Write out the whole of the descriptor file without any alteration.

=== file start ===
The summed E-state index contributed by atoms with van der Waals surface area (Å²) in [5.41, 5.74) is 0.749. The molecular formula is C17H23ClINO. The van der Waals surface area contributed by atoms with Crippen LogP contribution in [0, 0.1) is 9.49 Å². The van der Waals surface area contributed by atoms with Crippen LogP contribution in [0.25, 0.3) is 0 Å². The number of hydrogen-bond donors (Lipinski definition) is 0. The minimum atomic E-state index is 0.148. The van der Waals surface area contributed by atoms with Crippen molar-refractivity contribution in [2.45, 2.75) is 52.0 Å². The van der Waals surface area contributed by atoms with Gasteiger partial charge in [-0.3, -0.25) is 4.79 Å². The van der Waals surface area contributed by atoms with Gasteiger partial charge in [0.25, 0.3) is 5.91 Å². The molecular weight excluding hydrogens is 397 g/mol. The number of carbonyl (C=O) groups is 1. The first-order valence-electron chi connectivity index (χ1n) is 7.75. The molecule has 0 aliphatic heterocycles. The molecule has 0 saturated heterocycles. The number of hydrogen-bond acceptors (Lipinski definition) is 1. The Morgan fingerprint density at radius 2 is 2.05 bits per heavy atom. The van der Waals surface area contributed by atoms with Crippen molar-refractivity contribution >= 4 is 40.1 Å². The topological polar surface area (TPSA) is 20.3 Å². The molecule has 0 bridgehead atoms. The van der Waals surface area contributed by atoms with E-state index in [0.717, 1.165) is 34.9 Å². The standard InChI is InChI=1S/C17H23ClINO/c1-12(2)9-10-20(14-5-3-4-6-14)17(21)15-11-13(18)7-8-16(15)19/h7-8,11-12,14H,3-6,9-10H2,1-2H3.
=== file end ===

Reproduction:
The summed E-state index contributed by atoms with van der Waals surface area (Å²) in [5.41, 5.74) is 0.749. The molecular formula is C17H23ClINO. The van der Waals surface area contributed by atoms with Crippen LogP contribution in [0, 0.1) is 9.49 Å². The van der Waals surface area contributed by atoms with Crippen LogP contribution in [0.25, 0.3) is 0 Å². The number of hydrogen-bond donors (Lipinski definition) is 0. The minimum atomic E-state index is 0.148. The van der Waals surface area contributed by atoms with Crippen molar-refractivity contribution in [2.45, 2.75) is 52.0 Å². The van der Waals surface area contributed by atoms with Gasteiger partial charge in [-0.3, -0.25) is 4.79 Å². The van der Waals surface area contributed by atoms with Gasteiger partial charge in [0.25, 0.3) is 5.91 Å². The molecular weight excluding hydrogens is 397 g/mol. The number of carbonyl (C=O) groups is 1. The first-order valence-electron chi connectivity index (χ1n) is 7.75. The molecule has 0 aliphatic heterocycles. The molecule has 0 saturated heterocycles. The number of hydrogen-bond acceptors (Lipinski definition) is 1. The Morgan fingerprint density at radius 2 is 2.05 bits per heavy atom. The van der Waals surface area contributed by atoms with Crippen molar-refractivity contribution >= 4 is 40.1 Å². The topological polar surface area (TPSA) is 20.3 Å². The molecule has 0 bridgehead atoms. The van der Waals surface area contributed by atoms with E-state index in [0.717, 1.165) is 34.9 Å². The standard InChI is InChI=1S/C17H23ClINO/c1-12(2)9-10-20(14-5-3-4-6-14)17(21)15-11-13(18)7-8-16(15)19/h7-8,11-12,14H,3-6,9-10H2,1-2H3.